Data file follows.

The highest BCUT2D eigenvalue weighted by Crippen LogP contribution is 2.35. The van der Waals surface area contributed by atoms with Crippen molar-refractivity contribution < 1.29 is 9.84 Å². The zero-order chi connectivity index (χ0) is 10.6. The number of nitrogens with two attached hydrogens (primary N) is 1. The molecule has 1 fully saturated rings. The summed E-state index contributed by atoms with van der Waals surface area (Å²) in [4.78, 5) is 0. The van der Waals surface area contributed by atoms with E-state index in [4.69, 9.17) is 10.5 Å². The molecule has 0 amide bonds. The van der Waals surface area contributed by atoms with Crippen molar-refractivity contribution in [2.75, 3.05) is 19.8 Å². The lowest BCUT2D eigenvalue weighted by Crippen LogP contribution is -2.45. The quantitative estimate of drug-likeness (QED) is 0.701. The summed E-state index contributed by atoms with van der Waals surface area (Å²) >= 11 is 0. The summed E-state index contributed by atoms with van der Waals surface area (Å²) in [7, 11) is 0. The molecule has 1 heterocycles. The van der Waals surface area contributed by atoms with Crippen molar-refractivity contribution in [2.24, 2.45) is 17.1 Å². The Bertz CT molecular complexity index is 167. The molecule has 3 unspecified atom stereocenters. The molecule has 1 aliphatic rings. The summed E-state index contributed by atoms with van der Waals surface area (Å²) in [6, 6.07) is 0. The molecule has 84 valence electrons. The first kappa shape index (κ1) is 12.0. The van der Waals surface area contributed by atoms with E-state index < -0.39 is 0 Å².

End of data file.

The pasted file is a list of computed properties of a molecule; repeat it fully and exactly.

The highest BCUT2D eigenvalue weighted by Crippen LogP contribution is 2.35. The van der Waals surface area contributed by atoms with Crippen molar-refractivity contribution < 1.29 is 9.84 Å². The zero-order chi connectivity index (χ0) is 10.6. The number of nitrogens with two attached hydrogens (primary N) is 1. The molecule has 1 fully saturated rings. The summed E-state index contributed by atoms with van der Waals surface area (Å²) in [4.78, 5) is 0. The van der Waals surface area contributed by atoms with E-state index in [4.69, 9.17) is 10.5 Å². The molecule has 0 amide bonds. The van der Waals surface area contributed by atoms with Crippen molar-refractivity contribution in [2.75, 3.05) is 19.8 Å². The lowest BCUT2D eigenvalue weighted by Crippen LogP contribution is -2.45. The quantitative estimate of drug-likeness (QED) is 0.701. The summed E-state index contributed by atoms with van der Waals surface area (Å²) >= 11 is 0. The summed E-state index contributed by atoms with van der Waals surface area (Å²) in [7, 11) is 0. The molecule has 1 heterocycles. The van der Waals surface area contributed by atoms with Crippen molar-refractivity contribution in [2.24, 2.45) is 17.1 Å². The Bertz CT molecular complexity index is 167. The molecule has 3 unspecified atom stereocenters. The molecule has 1 aliphatic rings. The summed E-state index contributed by atoms with van der Waals surface area (Å²) in [6, 6.07) is 0. The molecule has 84 valence electrons. The first kappa shape index (κ1) is 12.0. The van der Waals surface area contributed by atoms with E-state index < -0.39 is 0 Å².